Peter Bradley converses with UKCOA member Andrew Bliss of Bliss Travel of South London
If you see a modern coach, immaculately turned out, in plain white with no company signage in London, then it is more than likely to be operated by Bliss Travel.
The company was formed in 1993 by Andrew Bliss to provide a trade service to the chauffeur drive business in central London before he moved into coaches. Following the appointment of Sarah Reilly as General Manager in 2000, private hire work expanded, which led to the purchase of larger capacity coaches.
Another significant development occurred in 2002 when Bliss was successful in winning a tender for providing garage services in the Victoria Coach Station (VCS) arrivals terminal. Further diversification subsequently took place, and the company started taking bookings
for schools in and around the SW1 area, as well as winning tenders for shuttle contracts for the NHS and Barclays.
Bliss remained at VCS for 10 years before moving operations to its current depot in Verney Road, South Bermondsey, just north of Old Kent Road.
Over the years, the company has steadily increased the private hire fleet to reach a total
of 25 coaches. Its core business is now school work, including sports hire, day and residential trips. Home-to-school transport is undertaken with vehicles of 22 seats or fewer, meaning they are not affected by PSVAR.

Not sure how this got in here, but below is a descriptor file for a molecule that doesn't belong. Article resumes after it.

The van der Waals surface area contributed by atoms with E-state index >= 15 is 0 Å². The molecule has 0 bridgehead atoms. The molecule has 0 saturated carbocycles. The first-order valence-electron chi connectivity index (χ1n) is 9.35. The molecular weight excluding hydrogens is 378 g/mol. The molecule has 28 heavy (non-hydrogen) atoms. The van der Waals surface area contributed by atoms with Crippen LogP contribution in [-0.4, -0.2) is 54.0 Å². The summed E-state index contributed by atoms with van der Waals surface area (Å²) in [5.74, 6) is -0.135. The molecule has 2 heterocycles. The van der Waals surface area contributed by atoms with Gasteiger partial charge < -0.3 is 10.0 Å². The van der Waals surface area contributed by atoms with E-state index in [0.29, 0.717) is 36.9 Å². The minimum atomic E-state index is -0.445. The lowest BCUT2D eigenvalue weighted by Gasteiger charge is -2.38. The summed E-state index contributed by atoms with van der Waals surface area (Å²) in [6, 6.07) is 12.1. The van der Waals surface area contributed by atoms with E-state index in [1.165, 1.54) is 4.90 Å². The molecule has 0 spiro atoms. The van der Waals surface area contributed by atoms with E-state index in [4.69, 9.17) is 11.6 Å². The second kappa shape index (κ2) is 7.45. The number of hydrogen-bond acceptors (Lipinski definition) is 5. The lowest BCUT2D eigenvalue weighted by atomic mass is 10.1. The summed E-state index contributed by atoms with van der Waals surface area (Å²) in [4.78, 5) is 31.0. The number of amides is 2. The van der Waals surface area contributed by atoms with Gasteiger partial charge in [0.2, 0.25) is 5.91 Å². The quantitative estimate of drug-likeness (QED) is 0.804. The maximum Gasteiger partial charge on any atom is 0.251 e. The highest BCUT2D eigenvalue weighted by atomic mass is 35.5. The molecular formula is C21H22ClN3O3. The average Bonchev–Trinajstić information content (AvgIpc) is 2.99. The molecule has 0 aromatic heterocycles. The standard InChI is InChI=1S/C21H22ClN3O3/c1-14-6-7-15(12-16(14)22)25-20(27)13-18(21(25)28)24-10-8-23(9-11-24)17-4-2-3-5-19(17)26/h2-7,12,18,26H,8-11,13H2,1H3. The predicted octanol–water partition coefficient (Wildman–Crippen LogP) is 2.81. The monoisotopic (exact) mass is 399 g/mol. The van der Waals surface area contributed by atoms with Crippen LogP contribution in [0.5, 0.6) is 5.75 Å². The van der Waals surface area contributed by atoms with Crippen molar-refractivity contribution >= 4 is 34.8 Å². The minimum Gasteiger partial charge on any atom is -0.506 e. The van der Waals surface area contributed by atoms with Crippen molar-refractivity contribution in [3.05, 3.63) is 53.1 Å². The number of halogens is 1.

I ask Andrew what he see as the greatest challenges affecting the coach industry, and particularly his own company.
“Clearly, being in London we have already experienced a significant hurdle – being compliant with the London Low Emission Zone,” he says. “However, it does not stop there. With much talk of zero-emission or zero-carbon zones in parts of London towards the end of this decade, there is a lot more that we will need to do. It is not just the vehicles we need to invest in this time though; it is the infrastructure as well.”
Other challenges that Andrew mentions are driver recruitment and retaining staff, especially since the pandemic; undercutting of rates (“I simply cannot see how some operators can get away with charging such low rates for certain work; it makes no economic sense to me”); and some online companies, which are also competing for work.
However, Andrew was also very positive about opportunities in the future: “Being based in south London but close to the centre means we are ideally placed for work as the economy starts to recover, and means we can get to London destinations quickly. Also, because of the nature of our work, we are able to help out with a short notice transfer if a coach has got stuck in traffic, or there is a last-minute emergency.”
Andrew also sees that his location and the type of work that the company specialises in is ideally suited to electric vehicles. He is keen to embrace this once the time is right. “We are reading the situation very carefully and will decide when to make a move,” he reflects.
I ask Andrew about the importance of being in a trade organisation. “I am relieved,” he says, “that while UKCOA is now a UK wide body, it retains a specific interest in London, as it is a key destination and where a lot of things happen first. I also recognise the importance of having a trade body that is solely representative of the coach Industry, in addition to those such as the Confederation of Passenger Transport, which have a wider remit.”
It is clear that Andrew is very proud of what he has achieved together with his team and of becoming, as he says, “one of the premier coach hire companies in London”.